Try this :  Use up the ink, then flush.   If you are uncomfortable with the extended time between cleaning, fill with less ink.  Dried ink is bad for your fountain pen.  Liquid ink is not.  

 

Soooooo, which fountain pens do you use regularly ?  


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#20 sherman1873

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Posted 27 February 2016 - 10:13

Fountain pens are designed to be safely stored either nib-up or lying down (filled with ink or empty) position.  Most fountain pens have clips on their caps that hold the pen upright in a shirt or coat pocket.  But, fountain pens can also rest on the surface of a table or lying down in a box.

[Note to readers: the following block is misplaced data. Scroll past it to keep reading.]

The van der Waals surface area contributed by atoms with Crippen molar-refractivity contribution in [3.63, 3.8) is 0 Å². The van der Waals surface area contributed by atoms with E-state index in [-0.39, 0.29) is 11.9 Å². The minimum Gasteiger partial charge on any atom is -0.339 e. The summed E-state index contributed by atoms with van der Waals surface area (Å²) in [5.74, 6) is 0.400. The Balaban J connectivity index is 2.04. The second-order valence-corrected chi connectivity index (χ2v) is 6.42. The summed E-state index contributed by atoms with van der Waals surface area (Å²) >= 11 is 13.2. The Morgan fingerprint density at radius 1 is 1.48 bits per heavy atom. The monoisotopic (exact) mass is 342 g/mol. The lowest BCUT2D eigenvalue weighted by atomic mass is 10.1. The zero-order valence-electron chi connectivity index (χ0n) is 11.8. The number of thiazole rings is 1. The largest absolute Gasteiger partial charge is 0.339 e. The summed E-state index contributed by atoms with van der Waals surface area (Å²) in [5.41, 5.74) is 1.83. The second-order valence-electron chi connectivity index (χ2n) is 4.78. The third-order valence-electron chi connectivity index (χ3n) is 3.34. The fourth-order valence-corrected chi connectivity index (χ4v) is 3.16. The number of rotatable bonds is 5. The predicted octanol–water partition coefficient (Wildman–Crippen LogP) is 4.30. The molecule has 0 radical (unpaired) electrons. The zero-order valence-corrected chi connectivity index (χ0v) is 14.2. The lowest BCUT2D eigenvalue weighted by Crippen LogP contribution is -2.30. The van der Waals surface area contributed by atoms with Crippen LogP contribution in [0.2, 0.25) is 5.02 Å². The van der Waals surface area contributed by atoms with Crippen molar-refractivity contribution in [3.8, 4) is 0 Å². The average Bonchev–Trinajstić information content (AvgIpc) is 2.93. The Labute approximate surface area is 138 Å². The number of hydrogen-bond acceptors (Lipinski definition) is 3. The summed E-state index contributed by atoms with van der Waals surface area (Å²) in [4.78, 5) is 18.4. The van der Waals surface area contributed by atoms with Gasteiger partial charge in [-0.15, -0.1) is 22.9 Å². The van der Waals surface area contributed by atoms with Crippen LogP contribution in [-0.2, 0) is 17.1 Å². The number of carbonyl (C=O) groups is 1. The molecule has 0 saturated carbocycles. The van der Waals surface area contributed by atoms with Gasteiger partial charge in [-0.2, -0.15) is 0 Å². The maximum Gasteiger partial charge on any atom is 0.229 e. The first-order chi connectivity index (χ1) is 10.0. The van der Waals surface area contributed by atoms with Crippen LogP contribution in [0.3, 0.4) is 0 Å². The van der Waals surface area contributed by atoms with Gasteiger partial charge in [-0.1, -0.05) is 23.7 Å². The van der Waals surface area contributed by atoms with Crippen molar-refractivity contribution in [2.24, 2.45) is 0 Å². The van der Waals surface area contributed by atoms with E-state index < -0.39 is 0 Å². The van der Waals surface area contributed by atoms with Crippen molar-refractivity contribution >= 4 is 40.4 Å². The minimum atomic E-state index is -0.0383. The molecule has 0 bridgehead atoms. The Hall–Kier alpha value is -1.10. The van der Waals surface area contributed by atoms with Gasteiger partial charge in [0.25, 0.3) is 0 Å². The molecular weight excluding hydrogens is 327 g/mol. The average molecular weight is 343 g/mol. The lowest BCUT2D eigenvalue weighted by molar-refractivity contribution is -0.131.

When my pens are flushed & fully dried out,  they always rest in their individual leather cases, lying down, in a Rubbermade box.  Some of my pens have very efficient feeds (Sailors) & these can be stored nib-up when filled with ink.  I have two pens that have sluggish feed systems which work much better when the pens are left lying down. 

So,...it depends. :D

Thanks for the info, yet again xD 

 

How long does it usually take for the ink to get dried out ? I know it probably depends on the pen and ink, but what is the typical amount of time this would take ?